Tuesday, August 11, 2009

What the future of free will be

I just read Malcolm Gladwell’s review of Free by Chris Anderson, “Priced to sell: Is free the future?” for The New Yorker. Gladwell is best known for his books, The Tipping Point, Blink, and Outliers. He is a staff writer for The New Yorker. In the 80’s he was a reporter for the Washington Post, his website Gladwell.com says he “covered business and science.” According to Wikipedia his articles, “often deal with the unexpected implications of research in the social sciences.” Anderson is editor-in-chief of Wired. He has two books about the future of free online content, The Long Tail and Free. His Wikipedia page ironically notes that he “generated controversy for plagiarizing content from the online encyclopedia Wikipedia, among other sources, in Free.”

I have not read Free, but the premise is digital content will continue to be free. Recently Steve Ballmer said something similar. Gladwell starts his critique with an example of the state of old content providers. In this case, the negotiations between the Dallas Morning News and Amazon to license the newspaper’s content to Kindle, Amazon’s electronic reader. Amazon wanted seventy percent of the subscription revenue and the right to republish the newspaper’s content on any other portable reader. Old content creators are barely hanging on, going online only, or just simply going away. Newspapers are dying. Anyone invested in holding onto hardcopy newspapers, are trying to figure out a way to save the institutions.

Recently Rupert Murdoch said every Newscorp website will start charging within the year. Gladwell uses Murdoch’s Wall Street Journal as an example. He writes, “a million WSJ subscribers are quite happy to pay for the privilege of reading online.” Gladwell goes on to argue that free network television is struggling while a pay for content cable television is doing well. Gladwell does not like Anderson’s argument. Probably because it hits close to home for a famous writer like himself. Gladwell does not like that Anderson overlooks the cost of “plants and powerlines.” Of course Gladwell is right about that. The delivery system for our electronic world is the expensive component. But I think neither Gladwell, nor Anderson, nor Ballmer know what the future of free will be.

Tech Dirt writer, Mike Masnick, on the Gladwell/Anderson controversy.

The answer to Gladwell’s question is simply one of economic efficiency. You can pay people to write -- just as Encyclopedia Britannica does. Or you can get other people to write for non-monetary rewards -- as Wikipedia does. The latter is a lot more efficient a solution, and the difference in productivity and output is quite evident.” Masnick goes on, “. . . competition happens, and when it does, price gets driven to marginal cost. You might not like it. You might wish it didn’t happen, but arguing against the fact thats how markets work is like arguing that the sun won’t rise tomorrow.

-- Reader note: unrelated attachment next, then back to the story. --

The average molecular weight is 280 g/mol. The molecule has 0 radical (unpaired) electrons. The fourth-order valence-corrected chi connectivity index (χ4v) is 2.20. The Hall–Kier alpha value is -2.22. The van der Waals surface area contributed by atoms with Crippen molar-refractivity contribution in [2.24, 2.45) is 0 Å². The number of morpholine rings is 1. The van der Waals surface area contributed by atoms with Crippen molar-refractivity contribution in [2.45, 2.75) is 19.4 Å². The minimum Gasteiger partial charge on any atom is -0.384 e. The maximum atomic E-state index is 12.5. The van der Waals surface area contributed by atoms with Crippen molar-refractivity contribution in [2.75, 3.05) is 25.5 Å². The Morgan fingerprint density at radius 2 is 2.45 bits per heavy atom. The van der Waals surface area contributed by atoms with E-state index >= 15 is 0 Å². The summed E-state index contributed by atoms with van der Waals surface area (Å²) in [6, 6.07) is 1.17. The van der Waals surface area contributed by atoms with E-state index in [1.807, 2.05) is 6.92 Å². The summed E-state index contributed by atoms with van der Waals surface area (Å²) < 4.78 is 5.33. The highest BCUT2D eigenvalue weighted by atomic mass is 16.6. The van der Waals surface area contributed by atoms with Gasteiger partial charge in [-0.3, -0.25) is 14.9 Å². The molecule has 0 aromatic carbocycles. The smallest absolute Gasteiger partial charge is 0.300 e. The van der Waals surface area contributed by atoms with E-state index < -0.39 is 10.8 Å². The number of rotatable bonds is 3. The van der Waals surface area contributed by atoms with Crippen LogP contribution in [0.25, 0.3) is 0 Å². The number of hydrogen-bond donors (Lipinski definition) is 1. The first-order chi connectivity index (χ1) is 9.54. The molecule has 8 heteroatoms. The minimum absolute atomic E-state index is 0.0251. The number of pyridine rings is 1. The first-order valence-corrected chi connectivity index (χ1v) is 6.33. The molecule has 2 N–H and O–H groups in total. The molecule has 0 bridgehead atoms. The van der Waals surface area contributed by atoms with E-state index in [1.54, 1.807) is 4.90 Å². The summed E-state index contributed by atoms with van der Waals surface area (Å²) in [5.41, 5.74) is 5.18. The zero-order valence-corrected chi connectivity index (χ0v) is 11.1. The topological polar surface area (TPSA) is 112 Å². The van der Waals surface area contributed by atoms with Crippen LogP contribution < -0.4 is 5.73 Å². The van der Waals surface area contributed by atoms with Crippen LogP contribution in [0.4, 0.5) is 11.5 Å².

Gladwell ends with a great insight.

The only iron law here is the one too obvious to write a book about, which is that the digital age has so transformed the ways in which things are made and sold there are no iron laws.

I think the latest example of that, is Rupert Murdoch’s forecast of charging for online content across the board. Murdoch would not be the first. There are a few examples. Harper’s is not free, you must have a subscription to the hardcopy magazine to gain a username and password to their web presence, same for Cook’s magazine and Consumer Reports.

So, what is the argument between Gladwell and Anderson? Co-founder of Type Pad and Moveable Type blogging tools, Anil Dash, hits on what this is really about.

I am sure that both of these authors’ books absolutely do lean more towards anecdotal evidence than statistical proof. And honestly, it’s okay that these books don’t necessarily follow the tenets of hard science. In many cases, they’re arguing that a cultural trend is becoming true, or is about to become true, and the reality is that asserting these trends actually helps them come true. In short, these are books designed to create culture, presented in the the guise of reporting on culture.

I think Dash is right.

We should keep in mind that the best of this new world order is that many people are contributing to the dialogue of ideas because they have a passion for it and are not driven by financial gain. Which is probably one of the reasons for the quality of so much free content to be quite high. It is going against the culture to start worrying about not only compensation for your content or copyright infringement at this point. Most blogs go to great lengths to give credit. Not only by naming the source, but also by posting a link to the original document that was quoted. That is about as transparent at it gets.

One thing I am certain about, is that I disagree with trying to predict where all this will go.

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